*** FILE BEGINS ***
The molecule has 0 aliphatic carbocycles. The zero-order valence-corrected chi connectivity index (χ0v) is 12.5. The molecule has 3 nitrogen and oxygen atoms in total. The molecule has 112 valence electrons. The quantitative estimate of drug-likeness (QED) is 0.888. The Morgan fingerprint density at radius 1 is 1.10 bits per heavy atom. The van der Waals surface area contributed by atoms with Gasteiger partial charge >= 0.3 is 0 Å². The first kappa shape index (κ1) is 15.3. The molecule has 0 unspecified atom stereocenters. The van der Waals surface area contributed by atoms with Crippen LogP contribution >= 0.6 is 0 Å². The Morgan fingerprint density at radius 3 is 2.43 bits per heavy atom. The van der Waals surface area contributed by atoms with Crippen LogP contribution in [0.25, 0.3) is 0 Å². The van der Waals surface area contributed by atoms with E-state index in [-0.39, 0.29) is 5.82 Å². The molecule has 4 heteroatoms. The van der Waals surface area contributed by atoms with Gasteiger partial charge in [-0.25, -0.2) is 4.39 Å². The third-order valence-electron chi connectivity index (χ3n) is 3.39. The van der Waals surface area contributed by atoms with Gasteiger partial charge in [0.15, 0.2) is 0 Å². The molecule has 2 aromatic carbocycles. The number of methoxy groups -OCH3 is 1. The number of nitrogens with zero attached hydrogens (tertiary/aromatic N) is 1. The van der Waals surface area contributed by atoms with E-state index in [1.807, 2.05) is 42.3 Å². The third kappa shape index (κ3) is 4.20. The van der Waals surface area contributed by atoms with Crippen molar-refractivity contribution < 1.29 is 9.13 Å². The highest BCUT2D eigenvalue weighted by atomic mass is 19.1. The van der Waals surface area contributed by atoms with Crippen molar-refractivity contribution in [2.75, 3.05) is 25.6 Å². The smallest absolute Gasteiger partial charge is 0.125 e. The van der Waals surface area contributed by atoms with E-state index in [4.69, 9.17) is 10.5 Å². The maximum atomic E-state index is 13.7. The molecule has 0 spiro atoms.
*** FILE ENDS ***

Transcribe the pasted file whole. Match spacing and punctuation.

The molecule has 0 aliphatic carbocycles. The zero-order valence-corrected chi connectivity index (χ0v) is 12.5. The molecule has 3 nitrogen and oxygen atoms in total. The molecule has 112 valence electrons. The quantitative estimate of drug-likeness (QED) is 0.888. The Morgan fingerprint density at radius 1 is 1.10 bits per heavy atom. The van der Waals surface area contributed by atoms with Gasteiger partial charge >= 0.3 is 0 Å². The first kappa shape index (κ1) is 15.3. The molecule has 0 unspecified atom stereocenters. The van der Waals surface area contributed by atoms with Crippen LogP contribution >= 0.6 is 0 Å². The Morgan fingerprint density at radius 3 is 2.43 bits per heavy atom. The van der Waals surface area contributed by atoms with Crippen LogP contribution in [0.25, 0.3) is 0 Å². The van der Waals surface area contributed by atoms with E-state index in [-0.39, 0.29) is 5.82 Å². The molecule has 4 heteroatoms. The van der Waals surface area contributed by atoms with Gasteiger partial charge in [-0.25, -0.2) is 4.39 Å². The third-order valence-electron chi connectivity index (χ3n) is 3.39. The van der Waals surface area contributed by atoms with Gasteiger partial charge in [0.15, 0.2) is 0 Å². The molecule has 2 aromatic carbocycles. The number of methoxy groups -OCH3 is 1. The number of nitrogens with zero attached hydrogens (tertiary/aromatic N) is 1. The van der Waals surface area contributed by atoms with E-state index in [1.807, 2.05) is 42.3 Å². The third kappa shape index (κ3) is 4.20. The van der Waals surface area contributed by atoms with Crippen molar-refractivity contribution < 1.29 is 9.13 Å². The highest BCUT2D eigenvalue weighted by atomic mass is 19.1. The van der Waals surface area contributed by atoms with Crippen molar-refractivity contribution in [2.75, 3.05) is 25.6 Å². The smallest absolute Gasteiger partial charge is 0.125 e. The van der Waals surface area contributed by atoms with E-state index in [4.69, 9.17) is 10.5 Å². The maximum atomic E-state index is 13.7. The molecule has 0 spiro atoms.